Amazing Spider-Man #518


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Amazing Spider-Man #518


  • Words: J. Michael Straczynski
  • Art: Mike Deodato and Mark Brooks
  • Inks: Joe Pimentel and Jaime Mendoza
  • Colors: Matt Milla and Brian Reber
  • Story Title: ?Skin Deep? Part 4 of 4
  • Publisher: Marvel Comics
  • Price: $2.25
  • Release Date: Mar 23, 2005

Say what you want about J. Michael Straczynski’s recent work on Amazing Spider-Man. Say that it’s wholly unremarkable or at least not as good as his early Spidey tales, but the man is a good writer. He also has a rare talent among Marvel writers these days. He can let Spider-Man just be Spider-Man.

Take this "Skin Deep" story. Yes, yes, yes, comic book fans are going to explode into a nerdacious rage if they hear anyone utter the line about power and responsibility just one more time in reference to your friendly neighborhood Spider-Man. But the webhead is a powerful character with a really strong narrative foundation. The best Spider-Man stories have always been in some way about both Spider-Man and Peter Parker. "Skin Deep" is also one of those stories.

It is not, probably one of the great Spidey stories, but it’s a good return to Peter’s roots. Over the course of the story, we have learned that while Peter was often ridiculed in school prior to a certain spider bite, there was an even bigger and more hopeless geek named Charlie around for a while too, and Peter was not always the greatest friend to him. Now they’ve grown up, Charlie is still kind of hopeless but in a way that has proven to be very, very dangerous.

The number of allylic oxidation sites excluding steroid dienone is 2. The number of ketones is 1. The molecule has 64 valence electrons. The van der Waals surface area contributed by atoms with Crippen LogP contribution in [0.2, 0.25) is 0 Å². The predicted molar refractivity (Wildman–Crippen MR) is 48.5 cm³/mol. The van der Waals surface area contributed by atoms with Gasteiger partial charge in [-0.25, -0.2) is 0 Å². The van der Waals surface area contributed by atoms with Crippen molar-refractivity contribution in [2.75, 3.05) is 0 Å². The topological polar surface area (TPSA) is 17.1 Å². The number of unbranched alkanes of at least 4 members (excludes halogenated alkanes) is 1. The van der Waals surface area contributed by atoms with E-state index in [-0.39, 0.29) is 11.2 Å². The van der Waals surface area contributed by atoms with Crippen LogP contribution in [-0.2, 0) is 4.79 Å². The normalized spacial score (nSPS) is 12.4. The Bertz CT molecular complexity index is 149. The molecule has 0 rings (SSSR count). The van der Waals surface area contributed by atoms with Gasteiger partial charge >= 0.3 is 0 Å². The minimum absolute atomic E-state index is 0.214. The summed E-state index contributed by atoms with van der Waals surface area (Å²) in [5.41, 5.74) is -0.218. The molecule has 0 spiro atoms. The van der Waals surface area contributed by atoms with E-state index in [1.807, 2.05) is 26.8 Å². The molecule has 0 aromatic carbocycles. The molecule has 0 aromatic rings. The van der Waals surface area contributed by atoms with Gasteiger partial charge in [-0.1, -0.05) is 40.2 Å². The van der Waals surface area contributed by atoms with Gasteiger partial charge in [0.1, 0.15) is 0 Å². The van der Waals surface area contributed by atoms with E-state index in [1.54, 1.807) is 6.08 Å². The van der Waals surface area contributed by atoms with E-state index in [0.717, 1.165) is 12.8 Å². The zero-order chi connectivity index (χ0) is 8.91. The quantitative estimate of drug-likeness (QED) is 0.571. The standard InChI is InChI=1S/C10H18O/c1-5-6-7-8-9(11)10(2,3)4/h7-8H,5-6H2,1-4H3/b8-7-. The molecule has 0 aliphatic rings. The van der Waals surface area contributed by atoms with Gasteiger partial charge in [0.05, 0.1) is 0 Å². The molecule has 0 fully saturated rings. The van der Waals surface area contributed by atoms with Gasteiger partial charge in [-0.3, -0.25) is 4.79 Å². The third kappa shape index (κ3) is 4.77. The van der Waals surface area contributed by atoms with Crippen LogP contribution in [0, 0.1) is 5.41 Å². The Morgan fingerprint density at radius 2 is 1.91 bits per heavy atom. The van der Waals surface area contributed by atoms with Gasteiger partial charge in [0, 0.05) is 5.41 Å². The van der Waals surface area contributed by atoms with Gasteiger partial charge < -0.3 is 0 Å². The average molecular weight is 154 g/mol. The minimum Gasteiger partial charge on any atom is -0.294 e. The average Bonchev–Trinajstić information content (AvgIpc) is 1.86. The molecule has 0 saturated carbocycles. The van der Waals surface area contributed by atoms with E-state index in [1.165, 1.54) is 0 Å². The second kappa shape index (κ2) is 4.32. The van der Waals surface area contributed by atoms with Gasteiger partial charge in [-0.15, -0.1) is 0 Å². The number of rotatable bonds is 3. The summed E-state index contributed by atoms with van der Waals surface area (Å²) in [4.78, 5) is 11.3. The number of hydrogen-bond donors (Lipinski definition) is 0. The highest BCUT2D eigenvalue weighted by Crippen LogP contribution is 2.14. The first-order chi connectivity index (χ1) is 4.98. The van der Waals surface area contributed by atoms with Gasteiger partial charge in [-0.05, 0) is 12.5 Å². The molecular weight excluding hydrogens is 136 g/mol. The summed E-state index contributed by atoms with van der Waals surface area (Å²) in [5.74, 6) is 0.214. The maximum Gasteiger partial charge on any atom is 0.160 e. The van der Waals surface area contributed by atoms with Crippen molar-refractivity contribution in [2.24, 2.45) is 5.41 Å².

After abusing Peter’s friendship to conduct an experiment, Charlie has accidentally encased his body in Vibranium, an experimental armor that makes him invulnerable. It’s also made him kind of crazy, and he’s convinced Peter has ratted him out to Spider-Man. The story is told in half-flashback, slowly revealing the details of their friendship and Charlie’s mental instability, but it all comes crashing to a finale in this issue.

A certain amount of Spider-Man stories always involve Peter blaming himself for things crazy people do. It’s part of the mythos that this superhuman guy with incredible power often feels guilt over the effect he has on people’s lives. Straczynski makes good use of this device without being too heavy-handed. So while Peter struggles with his own culpability, Spider-Man battles the enemy and everyone wins.

This is pure Spider-Man. Good action. Thoughtful stories with consequences. Some clever quipping, but not so much that you would roll your eyes. I love Bendis-y Spider-Man, too, mind you, and while I chuckle at Spidey’s witty banter in New Avengers, it’s a gimmick not suited to the older more mature Peter Parker. Like I said before, Straczynski just lets Spider-Man be Spider-Man.

That said, JMS has been getting a little cutesy lately. Bruce Campbell’s theater usher movie cameo character made an appearance last issue. This issue MJ and May take refuge at a hotel called Casa Quesada. Oh, boo. And then, to follow that up with Aunt May’s "-at Casa Quesada, housekeeping only comes by once every six months," is just one wink too many in a story that has such serious business afoot.

Artwise, Mike Deodato’s pencils are just plain awesome, as are Matt Milla’s colors. I love the way the eyes on the costume shine in the light. It’s slick and polished. In this arc, the flashbacks have been penciled by Mark Brooks and colored by Brian Reber. The artwork is also good, though its anime influence on the pencils and the newsprint dots instead of shadows don’t quite serve the story the way they ought to. The art style minus these touches is not that different from the regular style of the book. Young pre-spider-bite Peter is also bigger and more musclebound than I’ve ever seen him drawn, and his chiseled jaw is the stuff of legend. It doesn’t fit.

All in all, "Skin Deep" is an interesting arc that is standard Spider-Man storytelling. This final issue delivers just what the rest of the arc promised it would, but it’s not exceptional, save for the final battle which I won’t spoil here but will discuss at great length in the forums with anyone who’s interested. Regular readers will be satisfied, though, and JMS at least weaves an interesting enough tale to keep the webhead on his feet.

-Jesse Vigil

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